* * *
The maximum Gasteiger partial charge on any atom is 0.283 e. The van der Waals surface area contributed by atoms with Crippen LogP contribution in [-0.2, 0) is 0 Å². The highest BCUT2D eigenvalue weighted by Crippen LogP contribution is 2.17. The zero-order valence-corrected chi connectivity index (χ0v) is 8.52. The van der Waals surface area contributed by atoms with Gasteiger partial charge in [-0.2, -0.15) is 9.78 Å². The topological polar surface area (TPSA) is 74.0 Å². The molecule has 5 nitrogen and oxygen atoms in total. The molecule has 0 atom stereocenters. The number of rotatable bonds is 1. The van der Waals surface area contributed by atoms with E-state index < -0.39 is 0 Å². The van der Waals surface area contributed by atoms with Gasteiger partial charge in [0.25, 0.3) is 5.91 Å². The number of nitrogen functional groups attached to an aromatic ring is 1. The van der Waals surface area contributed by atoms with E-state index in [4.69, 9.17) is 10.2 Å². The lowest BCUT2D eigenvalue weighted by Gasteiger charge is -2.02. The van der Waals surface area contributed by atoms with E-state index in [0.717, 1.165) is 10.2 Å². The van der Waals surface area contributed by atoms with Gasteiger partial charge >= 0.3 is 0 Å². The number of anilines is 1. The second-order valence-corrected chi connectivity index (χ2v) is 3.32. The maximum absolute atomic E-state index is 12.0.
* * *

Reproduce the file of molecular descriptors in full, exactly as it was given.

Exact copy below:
The maximum Gasteiger partial charge on any atom is 0.283 e. The van der Waals surface area contributed by atoms with Crippen LogP contribution in [-0.2, 0) is 0 Å². The highest BCUT2D eigenvalue weighted by Crippen LogP contribution is 2.17. The zero-order valence-corrected chi connectivity index (χ0v) is 8.52. The van der Waals surface area contributed by atoms with Gasteiger partial charge in [-0.2, -0.15) is 9.78 Å². The topological polar surface area (TPSA) is 74.0 Å². The molecule has 5 nitrogen and oxygen atoms in total. The molecule has 0 atom stereocenters. The number of rotatable bonds is 1. The van der Waals surface area contributed by atoms with E-state index < -0.39 is 0 Å². The van der Waals surface area contributed by atoms with Gasteiger partial charge in [0.25, 0.3) is 5.91 Å². The number of nitrogen functional groups attached to an aromatic ring is 1. The van der Waals surface area contributed by atoms with E-state index in [4.69, 9.17) is 10.2 Å². The lowest BCUT2D eigenvalue weighted by Gasteiger charge is -2.02. The van der Waals surface area contributed by atoms with E-state index in [0.717, 1.165) is 10.2 Å². The van der Waals surface area contributed by atoms with Gasteiger partial charge >= 0.3 is 0 Å². The number of anilines is 1. The second-order valence-corrected chi connectivity index (χ2v) is 3.32. The maximum absolute atomic E-state index is 12.0.